In our latest Library piece, TORn feature writer Tedoras discusses 10 key excerpts from J.R.R. Tolkien’s famous lecture On Fairy Stories.
In case you’ve never read it, On Fairy Stories (which Tolkien first delivered as a lecture in 1939) examines the fairy-story as a literary form, and explains Tolkien’s philosophy of what fantasy is, and how it ought to work. As Verlyn Flieger and Douglas A. Anderson write in their introduction to the expanded 2008 reprint, On Fairy Stories is “[Tolkien’s] most explicit analysis of his own art”.
The virtues of fairy-stories
Professor Tolkien—as he was known then—was a very busy man in 1938. Not only was he beginning to develop what would become The Lord of the Rings, but he also delivered at this time one of his most famous lectures, titled “On Fairy-stories.”
The original lecture was given as an Andrew Lang lecture at the University of St. Andrews; later, in 1947, it would be enlarged and published in Essays presented to Charles Williams by Oxford University Press. Today, “On Fairy-stories” can be found most readily in Tree and Leaf (or The Tolkien Reader, which contains the former).
This fine piece of scholarship provides a complete examination of fairy-stories, their origins, virtues, and historical context. In many ways, however, it is more concerned with the nature of Faërie itself, especially from the perspective of the sub-creator (this notion first appearing in the lecture) and the reader.
The text offers much to fans of The Hobbit and The Lord of the Rings, though few ever chance to stumble upon it. Below, I highlight some passages exemplary of the prolific wisdom and scholarship on display in this work, with the hope that it may lead some Tolkienites to discover (or rediscover) this wonderful and insightful (not to mention thoroughly amusing) read.
Most good “fairy-stories” are about the adventures of men in the Perilous Realm or upon its shadowy marches. Naturally so; for if elves are true, and really exist independently of our tales about them, then this also is certainly true: elves are not primarily concerned with us, nor we with them. (38)
Tolkien, true to his own words here, provides a similar setup in both The Hobbit and The Lord of the Rings: one in which someone familiar and relatable is thrown into something wholly unknown. This hallmark of the successful fairy-story highlights Tolkien’s own artistic ability; for certainly hobbits are not men, but he is able to paint such a vivid, lifelike portrait of those creatures that even readers—that is, those outside the sub-creator’s mind—can begin to understand them.
It is also remarkable that we should find here what is largely taken for granted in Middle-earth: the nature of elves and their relationship to us.
Faërie cannot be caught in a net of words; for it is one of its qualities to be indescribable, though not imperceptible. It has many ingredients, but analysis will not necessarily discover the secret of the whole. (39)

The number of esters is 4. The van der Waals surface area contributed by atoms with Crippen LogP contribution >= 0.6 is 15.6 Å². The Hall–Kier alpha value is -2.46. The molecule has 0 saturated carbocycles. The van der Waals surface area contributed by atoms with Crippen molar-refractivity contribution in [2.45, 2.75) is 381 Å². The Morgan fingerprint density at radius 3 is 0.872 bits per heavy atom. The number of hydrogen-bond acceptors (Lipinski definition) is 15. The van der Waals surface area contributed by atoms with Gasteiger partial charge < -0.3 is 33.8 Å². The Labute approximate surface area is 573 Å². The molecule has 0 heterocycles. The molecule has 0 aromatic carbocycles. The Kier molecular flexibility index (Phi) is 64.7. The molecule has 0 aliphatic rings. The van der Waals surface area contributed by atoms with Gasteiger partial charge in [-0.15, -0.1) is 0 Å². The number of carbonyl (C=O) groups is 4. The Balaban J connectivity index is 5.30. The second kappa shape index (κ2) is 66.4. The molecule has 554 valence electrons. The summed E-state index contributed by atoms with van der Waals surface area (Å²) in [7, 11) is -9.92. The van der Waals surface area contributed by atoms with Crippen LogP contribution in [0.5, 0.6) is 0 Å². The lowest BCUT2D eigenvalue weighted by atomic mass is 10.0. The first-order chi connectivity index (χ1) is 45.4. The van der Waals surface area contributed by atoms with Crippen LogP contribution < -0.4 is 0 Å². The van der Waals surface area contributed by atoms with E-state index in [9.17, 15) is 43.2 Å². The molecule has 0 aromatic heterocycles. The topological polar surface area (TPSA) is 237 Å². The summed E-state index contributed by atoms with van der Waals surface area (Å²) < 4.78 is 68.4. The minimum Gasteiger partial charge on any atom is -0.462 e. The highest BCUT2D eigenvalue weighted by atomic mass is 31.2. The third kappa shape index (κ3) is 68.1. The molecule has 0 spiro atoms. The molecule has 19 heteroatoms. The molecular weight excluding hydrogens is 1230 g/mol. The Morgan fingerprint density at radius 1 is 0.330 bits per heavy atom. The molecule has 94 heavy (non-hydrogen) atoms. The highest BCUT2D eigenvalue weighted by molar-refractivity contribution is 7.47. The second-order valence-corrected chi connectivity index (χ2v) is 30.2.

As Tolkien fans, and some of the most “obsessed” (if that is the right word) fans in general, the question is often put to us why: why do you love these works so much? It has always been difficult for me to answer this question—for how can I describe thousands of pages of magic in a few sentences?
It seems the Professor himself was aware of this quality of fairy-stories, one that is wrapped up in wonder and mystery and desire; and a quality that can never been fully understood until internalized through immersing oneself in the text imagined for just such a purpose. This point on analysis in the last sentence will also be important later.
In Dasent’s words I would say: “We must be satisfied with the soup that is set before us, and not desire to see the bones of the ox out of which it has been boiled…” By “the soup” I mean the story as it is served up by its author or teller, and by “the bones” its sources or material—even when (by rare luck) those can be with certainty discovered. But I do not, of course, forbid criticism of the soup as soup. (47)
Who knew so much rarefied academic talk on the origins of contemporary literature could be boiled down (forgive the pun) to a mere conversation about soup? Interestingly, this snippet fits oddly well into an argument Tolkien fans and academics alike know too well: that of allegory versus application. Here, the Professor himself proclaims his preference for looking at a work as itself, not the sum of its inspirations or sources.
He goes on to call the question of origins the “least important…for my purpose;” an undoubtedly resounding disregard. And throughout the lecture, he takes up this mantle again; it is almost an obsession of his to fight off contemporary regard for the veritable “bones” of a work—but it is quite interesting how this fits into the context of Tolkien’s own works, which may be some of the most complex and convoluted “soups,” in terms of their “bones,” that there are.